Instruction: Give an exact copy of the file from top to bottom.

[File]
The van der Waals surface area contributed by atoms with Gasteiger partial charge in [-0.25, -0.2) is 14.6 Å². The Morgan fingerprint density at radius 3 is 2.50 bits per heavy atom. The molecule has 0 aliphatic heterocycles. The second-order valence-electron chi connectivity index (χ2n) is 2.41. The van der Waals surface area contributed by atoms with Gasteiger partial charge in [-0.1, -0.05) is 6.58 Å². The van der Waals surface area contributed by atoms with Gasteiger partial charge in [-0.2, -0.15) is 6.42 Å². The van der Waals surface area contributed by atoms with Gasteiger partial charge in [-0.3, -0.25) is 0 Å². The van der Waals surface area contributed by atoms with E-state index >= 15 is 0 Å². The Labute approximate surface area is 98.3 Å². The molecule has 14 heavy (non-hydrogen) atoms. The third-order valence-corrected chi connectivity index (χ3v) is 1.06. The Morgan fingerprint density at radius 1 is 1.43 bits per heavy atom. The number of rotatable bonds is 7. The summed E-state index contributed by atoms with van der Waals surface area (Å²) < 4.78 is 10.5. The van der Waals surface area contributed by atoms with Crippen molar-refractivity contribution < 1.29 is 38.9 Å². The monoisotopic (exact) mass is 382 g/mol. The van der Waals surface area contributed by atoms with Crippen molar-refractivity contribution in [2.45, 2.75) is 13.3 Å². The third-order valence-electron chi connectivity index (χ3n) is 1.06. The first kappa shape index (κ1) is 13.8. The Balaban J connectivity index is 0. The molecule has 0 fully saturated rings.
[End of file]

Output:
The van der Waals surface area contributed by atoms with Gasteiger partial charge in [-0.25, -0.2) is 14.6 Å². The Morgan fingerprint density at radius 3 is 2.50 bits per heavy atom. The molecule has 0 aliphatic heterocycles. The second-order valence-electron chi connectivity index (χ2n) is 2.41. The van der Waals surface area contributed by atoms with Gasteiger partial charge in [-0.1, -0.05) is 6.58 Å². The van der Waals surface area contributed by atoms with Gasteiger partial charge in [-0.2, -0.15) is 6.42 Å². The van der Waals surface area contributed by atoms with Gasteiger partial charge in [-0.3, -0.25) is 0 Å². The van der Waals surface area contributed by atoms with E-state index >= 15 is 0 Å². The Labute approximate surface area is 98.3 Å². The molecule has 14 heavy (non-hydrogen) atoms. The third-order valence-corrected chi connectivity index (χ3v) is 1.06. The Morgan fingerprint density at radius 1 is 1.43 bits per heavy atom. The number of rotatable bonds is 7. The summed E-state index contributed by atoms with van der Waals surface area (Å²) < 4.78 is 10.5. The van der Waals surface area contributed by atoms with Crippen molar-refractivity contribution < 1.29 is 38.9 Å². The monoisotopic (exact) mass is 382 g/mol. The van der Waals surface area contributed by atoms with Crippen molar-refractivity contribution in [2.45, 2.75) is 13.3 Å². The third-order valence-electron chi connectivity index (χ3n) is 1.06. The first kappa shape index (κ1) is 13.8. The Balaban J connectivity index is 0. The molecule has 0 fully saturated rings.